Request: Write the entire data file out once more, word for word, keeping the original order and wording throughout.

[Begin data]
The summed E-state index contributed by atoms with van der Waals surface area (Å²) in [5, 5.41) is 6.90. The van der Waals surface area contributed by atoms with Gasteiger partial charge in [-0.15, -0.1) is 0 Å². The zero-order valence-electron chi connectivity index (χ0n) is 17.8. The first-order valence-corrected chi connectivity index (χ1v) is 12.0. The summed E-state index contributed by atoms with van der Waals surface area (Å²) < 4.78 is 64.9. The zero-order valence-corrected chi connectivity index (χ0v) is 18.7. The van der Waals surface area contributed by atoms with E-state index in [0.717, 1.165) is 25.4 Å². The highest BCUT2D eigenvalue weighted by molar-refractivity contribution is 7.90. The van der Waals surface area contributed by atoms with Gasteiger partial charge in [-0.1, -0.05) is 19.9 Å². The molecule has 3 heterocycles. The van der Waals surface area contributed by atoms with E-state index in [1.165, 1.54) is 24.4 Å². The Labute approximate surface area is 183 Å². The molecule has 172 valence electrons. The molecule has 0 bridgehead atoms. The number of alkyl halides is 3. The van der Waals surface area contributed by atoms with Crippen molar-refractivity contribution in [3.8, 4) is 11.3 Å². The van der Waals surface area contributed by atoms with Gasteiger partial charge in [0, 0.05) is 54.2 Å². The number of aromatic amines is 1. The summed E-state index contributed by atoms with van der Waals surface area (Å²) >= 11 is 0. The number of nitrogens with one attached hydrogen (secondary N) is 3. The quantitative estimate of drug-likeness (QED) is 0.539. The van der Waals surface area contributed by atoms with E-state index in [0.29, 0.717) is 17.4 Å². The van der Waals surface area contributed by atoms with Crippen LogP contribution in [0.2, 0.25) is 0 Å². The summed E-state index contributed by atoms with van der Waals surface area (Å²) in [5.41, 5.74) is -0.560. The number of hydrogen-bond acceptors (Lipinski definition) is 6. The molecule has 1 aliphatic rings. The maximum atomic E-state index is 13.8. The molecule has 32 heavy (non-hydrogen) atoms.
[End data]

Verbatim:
The summed E-state index contributed by atoms with van der Waals surface area (Å²) in [5, 5.41) is 6.90. The van der Waals surface area contributed by atoms with Gasteiger partial charge in [-0.15, -0.1) is 0 Å². The zero-order valence-electron chi connectivity index (χ0n) is 17.8. The first-order valence-corrected chi connectivity index (χ1v) is 12.0. The summed E-state index contributed by atoms with van der Waals surface area (Å²) < 4.78 is 64.9. The zero-order valence-corrected chi connectivity index (χ0v) is 18.7. The van der Waals surface area contributed by atoms with E-state index in [0.717, 1.165) is 25.4 Å². The highest BCUT2D eigenvalue weighted by molar-refractivity contribution is 7.90. The van der Waals surface area contributed by atoms with Gasteiger partial charge in [-0.1, -0.05) is 19.9 Å². The molecule has 3 heterocycles. The van der Waals surface area contributed by atoms with E-state index in [1.165, 1.54) is 24.4 Å². The Labute approximate surface area is 183 Å². The molecule has 172 valence electrons. The molecule has 0 bridgehead atoms. The number of alkyl halides is 3. The van der Waals surface area contributed by atoms with Crippen molar-refractivity contribution in [3.8, 4) is 11.3 Å². The van der Waals surface area contributed by atoms with Gasteiger partial charge in [0, 0.05) is 54.2 Å². The number of aromatic amines is 1. The summed E-state index contributed by atoms with van der Waals surface area (Å²) >= 11 is 0. The number of nitrogens with one attached hydrogen (secondary N) is 3. The quantitative estimate of drug-likeness (QED) is 0.539. The van der Waals surface area contributed by atoms with E-state index in [0.29, 0.717) is 17.4 Å². The van der Waals surface area contributed by atoms with Crippen LogP contribution in [0.2, 0.25) is 0 Å². The summed E-state index contributed by atoms with van der Waals surface area (Å²) in [5.41, 5.74) is -0.560. The number of hydrogen-bond acceptors (Lipinski definition) is 6. The molecule has 1 aliphatic rings. The maximum atomic E-state index is 13.8. The molecule has 32 heavy (non-hydrogen) atoms.